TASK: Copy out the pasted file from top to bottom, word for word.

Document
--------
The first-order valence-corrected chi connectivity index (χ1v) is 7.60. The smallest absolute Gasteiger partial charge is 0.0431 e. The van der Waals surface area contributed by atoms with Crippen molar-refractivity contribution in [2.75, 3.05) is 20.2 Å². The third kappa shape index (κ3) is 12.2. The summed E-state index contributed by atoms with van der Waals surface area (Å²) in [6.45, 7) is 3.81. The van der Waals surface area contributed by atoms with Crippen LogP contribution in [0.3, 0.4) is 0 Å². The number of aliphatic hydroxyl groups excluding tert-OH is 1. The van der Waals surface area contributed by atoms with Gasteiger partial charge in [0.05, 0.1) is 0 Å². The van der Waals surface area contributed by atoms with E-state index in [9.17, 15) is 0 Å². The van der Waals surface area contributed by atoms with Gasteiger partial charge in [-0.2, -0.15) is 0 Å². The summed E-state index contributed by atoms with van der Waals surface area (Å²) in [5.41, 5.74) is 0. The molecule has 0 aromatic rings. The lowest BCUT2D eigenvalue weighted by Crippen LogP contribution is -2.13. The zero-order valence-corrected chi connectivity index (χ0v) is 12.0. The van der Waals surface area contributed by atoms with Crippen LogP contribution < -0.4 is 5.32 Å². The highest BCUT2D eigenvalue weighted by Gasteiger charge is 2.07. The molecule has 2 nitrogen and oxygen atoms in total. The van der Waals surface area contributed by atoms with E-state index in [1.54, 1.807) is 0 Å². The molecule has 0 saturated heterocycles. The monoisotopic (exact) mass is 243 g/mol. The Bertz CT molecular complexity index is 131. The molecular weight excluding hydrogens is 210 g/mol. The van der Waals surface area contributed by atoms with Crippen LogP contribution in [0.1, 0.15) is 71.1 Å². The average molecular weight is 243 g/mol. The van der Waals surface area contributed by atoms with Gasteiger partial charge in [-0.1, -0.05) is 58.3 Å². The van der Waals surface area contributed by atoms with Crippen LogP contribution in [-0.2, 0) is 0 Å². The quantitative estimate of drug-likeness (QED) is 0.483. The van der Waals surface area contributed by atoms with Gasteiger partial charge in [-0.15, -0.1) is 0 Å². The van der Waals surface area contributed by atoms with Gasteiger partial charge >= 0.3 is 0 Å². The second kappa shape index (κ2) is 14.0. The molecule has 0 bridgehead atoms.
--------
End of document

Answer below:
The first-order valence-corrected chi connectivity index (χ1v) is 7.60. The smallest absolute Gasteiger partial charge is 0.0431 e. The van der Waals surface area contributed by atoms with Crippen molar-refractivity contribution in [2.75, 3.05) is 20.2 Å². The third kappa shape index (κ3) is 12.2. The summed E-state index contributed by atoms with van der Waals surface area (Å²) in [6.45, 7) is 3.81. The van der Waals surface area contributed by atoms with Crippen LogP contribution in [0.3, 0.4) is 0 Å². The number of aliphatic hydroxyl groups excluding tert-OH is 1. The van der Waals surface area contributed by atoms with Gasteiger partial charge in [0.05, 0.1) is 0 Å². The van der Waals surface area contributed by atoms with E-state index in [9.17, 15) is 0 Å². The van der Waals surface area contributed by atoms with Gasteiger partial charge in [-0.2, -0.15) is 0 Å². The summed E-state index contributed by atoms with van der Waals surface area (Å²) in [5.41, 5.74) is 0. The molecule has 0 aromatic rings. The lowest BCUT2D eigenvalue weighted by Crippen LogP contribution is -2.13. The zero-order valence-corrected chi connectivity index (χ0v) is 12.0. The van der Waals surface area contributed by atoms with Crippen LogP contribution < -0.4 is 5.32 Å². The highest BCUT2D eigenvalue weighted by Gasteiger charge is 2.07. The molecule has 2 nitrogen and oxygen atoms in total. The van der Waals surface area contributed by atoms with E-state index in [1.54, 1.807) is 0 Å². The molecule has 0 saturated heterocycles. The monoisotopic (exact) mass is 243 g/mol. The Bertz CT molecular complexity index is 131. The molecular weight excluding hydrogens is 210 g/mol. The van der Waals surface area contributed by atoms with Crippen LogP contribution in [0.1, 0.15) is 71.1 Å². The average molecular weight is 243 g/mol. The van der Waals surface area contributed by atoms with Gasteiger partial charge in [-0.1, -0.05) is 58.3 Å². The van der Waals surface area contributed by atoms with Crippen LogP contribution in [-0.2, 0) is 0 Å². The quantitative estimate of drug-likeness (QED) is 0.483. The van der Waals surface area contributed by atoms with Gasteiger partial charge in [-0.15, -0.1) is 0 Å². The van der Waals surface area contributed by atoms with Gasteiger partial charge >= 0.3 is 0 Å². The second kappa shape index (κ2) is 14.0. The molecule has 0 bridgehead atoms.